Now that the "Stay At Home" order has expired we are entering the new "Stay Safe" phase, many businesses opened their doors to customers this week. Things may be back in business, but it is far from business as usual. The businesses that are allowed to open will have to do so implementing some new COVID safety guidelines.
At Flagship Bank, we re-opened our lobbies on Monday and like many other businesses have implemented many safety measures to keep our employees and customers safe. You will now find plexi-glass barriers at our teller stations, disposable masks and plenty of sanitizer available for you to use. There are also floor decals indicating what a safe 6 foot distance looks like if you are waiting in line. We are still encouraging our customers to use our drive up window and our many online Banking options, but if you choose to come inside, we've got you covered.
So, what businesses will reopen?
Retail stores, malls and other businesses can reopen for in-person shopping if they have social distancing policies in place for workers and customers — and if they operate at no more than 50 percent capacity at any time.
Can I dine in at a restaurant?
In a cautious plan for reopening close-contact businesses, Walz announced that restaurants can serve sit-down customers only at outdoor tables beginning June 1.
The new rules stop short of allowing customers to sit at the bar, in restaurant dining rooms or other indoor tables — for now.
Restaurant staff have to wear masks; customers who are waiting for food are encouraged to. There must be 6 feet between tables, and patios will have to operate at a lower capacity than normal — no more than 50 people at a time, with parties limited to four, or a family of six. Reservations will be required. Curbside pickup will be permitted as before.
Can I get a haircut?
Beginning in June, hair care businesses can provide in-shop services at maximum 25 percent capacity. Both workers and customers are required to wear a mask and workers must be stationed and remain 6 feet apart. Reservations will be required.
The same guidance allows tattoos parlors and spas to reopen.
Businesses are required to have clear plans for social distancing, sanitizing and other safety measures to keep coronavirus risks down. That includes mandatory mask wearing and a 25 percent capacity at first.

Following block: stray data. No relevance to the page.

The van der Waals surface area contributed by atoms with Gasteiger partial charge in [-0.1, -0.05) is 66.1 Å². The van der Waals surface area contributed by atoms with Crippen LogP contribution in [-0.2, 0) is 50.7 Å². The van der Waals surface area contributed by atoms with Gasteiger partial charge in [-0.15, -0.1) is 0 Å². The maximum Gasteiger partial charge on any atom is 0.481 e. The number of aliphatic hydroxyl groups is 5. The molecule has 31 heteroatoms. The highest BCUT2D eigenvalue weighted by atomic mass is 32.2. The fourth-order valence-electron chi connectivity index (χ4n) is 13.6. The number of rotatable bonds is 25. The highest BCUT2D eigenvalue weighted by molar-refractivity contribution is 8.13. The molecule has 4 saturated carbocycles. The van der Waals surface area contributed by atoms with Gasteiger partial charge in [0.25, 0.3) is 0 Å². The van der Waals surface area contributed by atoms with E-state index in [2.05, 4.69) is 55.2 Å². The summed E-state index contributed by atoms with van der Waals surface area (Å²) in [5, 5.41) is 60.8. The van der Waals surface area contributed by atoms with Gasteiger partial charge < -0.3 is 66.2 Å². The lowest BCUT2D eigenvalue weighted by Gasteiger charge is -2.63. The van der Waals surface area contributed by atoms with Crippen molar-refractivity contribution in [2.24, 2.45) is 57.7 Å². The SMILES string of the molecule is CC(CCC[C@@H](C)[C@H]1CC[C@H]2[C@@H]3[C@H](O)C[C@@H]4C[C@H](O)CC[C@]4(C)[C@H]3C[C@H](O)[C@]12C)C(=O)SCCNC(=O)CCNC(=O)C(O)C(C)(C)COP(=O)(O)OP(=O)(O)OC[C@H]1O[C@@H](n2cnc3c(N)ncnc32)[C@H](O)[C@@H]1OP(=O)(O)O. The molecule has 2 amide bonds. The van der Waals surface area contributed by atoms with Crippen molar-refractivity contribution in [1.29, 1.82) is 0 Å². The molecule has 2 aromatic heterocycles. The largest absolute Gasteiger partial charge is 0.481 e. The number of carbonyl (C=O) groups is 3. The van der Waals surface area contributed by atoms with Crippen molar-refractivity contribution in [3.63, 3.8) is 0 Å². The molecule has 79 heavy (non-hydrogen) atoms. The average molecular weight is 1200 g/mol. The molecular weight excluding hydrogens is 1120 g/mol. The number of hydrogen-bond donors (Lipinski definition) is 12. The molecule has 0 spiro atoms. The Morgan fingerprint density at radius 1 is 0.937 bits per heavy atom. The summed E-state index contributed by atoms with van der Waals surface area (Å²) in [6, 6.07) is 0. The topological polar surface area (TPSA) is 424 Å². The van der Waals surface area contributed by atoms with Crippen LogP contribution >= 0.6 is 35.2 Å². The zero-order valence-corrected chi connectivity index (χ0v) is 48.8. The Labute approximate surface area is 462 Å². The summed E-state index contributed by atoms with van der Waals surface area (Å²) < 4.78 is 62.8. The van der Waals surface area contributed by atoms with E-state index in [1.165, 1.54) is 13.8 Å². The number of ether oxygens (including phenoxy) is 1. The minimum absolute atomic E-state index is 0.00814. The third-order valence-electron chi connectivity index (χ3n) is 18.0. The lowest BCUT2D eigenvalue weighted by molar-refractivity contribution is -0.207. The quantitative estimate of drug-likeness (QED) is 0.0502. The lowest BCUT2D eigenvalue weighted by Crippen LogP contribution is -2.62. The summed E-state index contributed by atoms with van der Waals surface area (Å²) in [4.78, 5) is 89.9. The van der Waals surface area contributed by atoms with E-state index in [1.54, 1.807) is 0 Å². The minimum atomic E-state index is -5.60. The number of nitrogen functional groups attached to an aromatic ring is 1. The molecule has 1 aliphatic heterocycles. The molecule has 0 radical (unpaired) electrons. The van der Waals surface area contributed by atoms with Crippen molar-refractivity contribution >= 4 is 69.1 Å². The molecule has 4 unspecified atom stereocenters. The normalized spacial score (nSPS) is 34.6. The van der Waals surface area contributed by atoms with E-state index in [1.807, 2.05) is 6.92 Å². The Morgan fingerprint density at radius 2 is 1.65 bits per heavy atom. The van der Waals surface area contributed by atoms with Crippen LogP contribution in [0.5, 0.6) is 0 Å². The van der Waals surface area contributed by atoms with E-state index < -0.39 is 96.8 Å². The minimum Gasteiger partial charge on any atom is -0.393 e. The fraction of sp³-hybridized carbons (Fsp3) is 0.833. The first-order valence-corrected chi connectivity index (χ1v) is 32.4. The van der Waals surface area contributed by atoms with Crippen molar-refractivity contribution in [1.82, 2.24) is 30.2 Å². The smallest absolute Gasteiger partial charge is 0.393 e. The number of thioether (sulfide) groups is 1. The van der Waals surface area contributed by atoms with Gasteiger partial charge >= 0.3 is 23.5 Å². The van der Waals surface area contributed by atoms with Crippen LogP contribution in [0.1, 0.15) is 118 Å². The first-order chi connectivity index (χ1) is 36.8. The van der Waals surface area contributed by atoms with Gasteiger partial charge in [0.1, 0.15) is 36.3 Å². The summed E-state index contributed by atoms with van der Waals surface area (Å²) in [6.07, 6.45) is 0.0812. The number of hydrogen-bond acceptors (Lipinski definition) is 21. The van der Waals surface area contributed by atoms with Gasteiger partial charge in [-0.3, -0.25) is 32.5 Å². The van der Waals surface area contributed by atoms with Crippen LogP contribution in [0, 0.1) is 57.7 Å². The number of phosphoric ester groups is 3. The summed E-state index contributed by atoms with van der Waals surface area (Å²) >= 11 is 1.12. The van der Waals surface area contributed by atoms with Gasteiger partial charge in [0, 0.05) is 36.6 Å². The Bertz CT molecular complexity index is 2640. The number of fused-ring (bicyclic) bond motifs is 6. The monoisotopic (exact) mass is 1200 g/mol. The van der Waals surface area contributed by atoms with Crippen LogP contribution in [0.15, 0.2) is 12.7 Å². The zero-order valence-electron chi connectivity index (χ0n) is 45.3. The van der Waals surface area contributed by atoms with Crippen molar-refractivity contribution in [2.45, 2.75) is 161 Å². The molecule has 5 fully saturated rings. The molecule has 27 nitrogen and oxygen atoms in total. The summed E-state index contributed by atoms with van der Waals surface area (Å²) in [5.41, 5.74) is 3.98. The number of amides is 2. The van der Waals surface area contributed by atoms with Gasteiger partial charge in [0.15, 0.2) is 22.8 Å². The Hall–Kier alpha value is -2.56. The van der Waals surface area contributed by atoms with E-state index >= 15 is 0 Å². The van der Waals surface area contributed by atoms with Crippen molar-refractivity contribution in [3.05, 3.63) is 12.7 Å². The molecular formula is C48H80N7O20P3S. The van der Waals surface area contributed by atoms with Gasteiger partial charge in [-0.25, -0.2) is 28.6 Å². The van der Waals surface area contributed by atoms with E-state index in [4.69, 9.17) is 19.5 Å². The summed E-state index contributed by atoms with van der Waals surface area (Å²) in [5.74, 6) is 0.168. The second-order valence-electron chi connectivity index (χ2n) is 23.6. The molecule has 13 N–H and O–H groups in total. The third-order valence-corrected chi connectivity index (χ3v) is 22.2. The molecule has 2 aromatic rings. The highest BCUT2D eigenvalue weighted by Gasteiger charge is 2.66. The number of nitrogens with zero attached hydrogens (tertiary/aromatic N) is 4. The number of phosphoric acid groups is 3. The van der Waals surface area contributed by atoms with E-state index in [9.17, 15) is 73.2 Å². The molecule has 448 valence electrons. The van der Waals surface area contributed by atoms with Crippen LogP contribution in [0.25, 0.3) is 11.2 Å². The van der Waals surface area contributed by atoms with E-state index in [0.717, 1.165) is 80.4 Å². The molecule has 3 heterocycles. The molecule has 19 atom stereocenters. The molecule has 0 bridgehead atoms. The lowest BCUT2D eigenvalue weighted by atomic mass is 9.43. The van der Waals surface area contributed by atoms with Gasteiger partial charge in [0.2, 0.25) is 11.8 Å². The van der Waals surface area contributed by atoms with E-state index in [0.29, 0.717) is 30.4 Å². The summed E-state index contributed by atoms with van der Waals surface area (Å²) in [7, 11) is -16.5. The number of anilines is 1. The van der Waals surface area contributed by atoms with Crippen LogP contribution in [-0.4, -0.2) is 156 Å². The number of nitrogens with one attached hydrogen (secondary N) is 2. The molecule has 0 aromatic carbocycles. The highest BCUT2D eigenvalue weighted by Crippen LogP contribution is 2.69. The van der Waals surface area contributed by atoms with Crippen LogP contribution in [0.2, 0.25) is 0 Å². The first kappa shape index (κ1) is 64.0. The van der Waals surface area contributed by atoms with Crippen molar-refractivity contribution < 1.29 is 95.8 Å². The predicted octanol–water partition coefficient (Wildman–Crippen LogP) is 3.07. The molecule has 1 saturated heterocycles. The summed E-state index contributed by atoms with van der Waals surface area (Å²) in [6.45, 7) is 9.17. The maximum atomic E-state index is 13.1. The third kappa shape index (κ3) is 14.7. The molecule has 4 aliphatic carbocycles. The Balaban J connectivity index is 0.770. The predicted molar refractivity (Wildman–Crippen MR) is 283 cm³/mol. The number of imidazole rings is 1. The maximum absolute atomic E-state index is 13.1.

Are group gatherings allowed?
Yes, with limits. Group gatherings of 10 or fewer people, including at places of worship, will be permitted once again. People are still being asked to maintain 6 feet of distance from each other.
However, all gatherings of more than 10 people are still prohibited — even if it’s possible to social distance. For example: Sporting events, concerts, fundraisers, parades, festivals and other gatherings that bring together more than 10 people from more than one household are still not allowed.
Ideally, people should also wear masks, said state Health Commissioner Jan Malcolm. She also encouraged people to meet outside, which she said presents a bit more of a “safe zone” as compared to confined indoor spaces, and also stressed not to gather if anyone in the group is ill.
One big caveat: Officials strongly encourage the elderly and people with underlying health conditions to stay home as much as possible, because other people can transmit the coronavirus to members of vulnerable populations before they develop symptoms. And some people never develop symptoms, or the symptoms can be quite subtle.
Do I have to wear a mask in public? Or maintain 6 feet of distance from others?
Even as he announced the end of the stay-at-home order, Walz pleaded with Minnesotans to stay smart about being safe. He said he was counting on people to work from home if possible, wear masks when they leave the house, stay 6 feet away from others — even when they’re in groups of 10 or fewer — and get tested if they show symptoms of COVID-19.
Walz also signed a separate executive order strongly encouraging people at the greatest risk of serious illness — the elderly, and people with underlying health conditions like lung and heart disease, asthma or diabetes — to continue staying home.
“We are not requiring it, but it is strongly encouraged that if you are able to stay home — continue to stay home,” Walz said.
We can do this Minnesota. It may not be the summer we are used to, but after this is all over we will appreciate all of the amazing things we missed this year and enjoy them even more next year.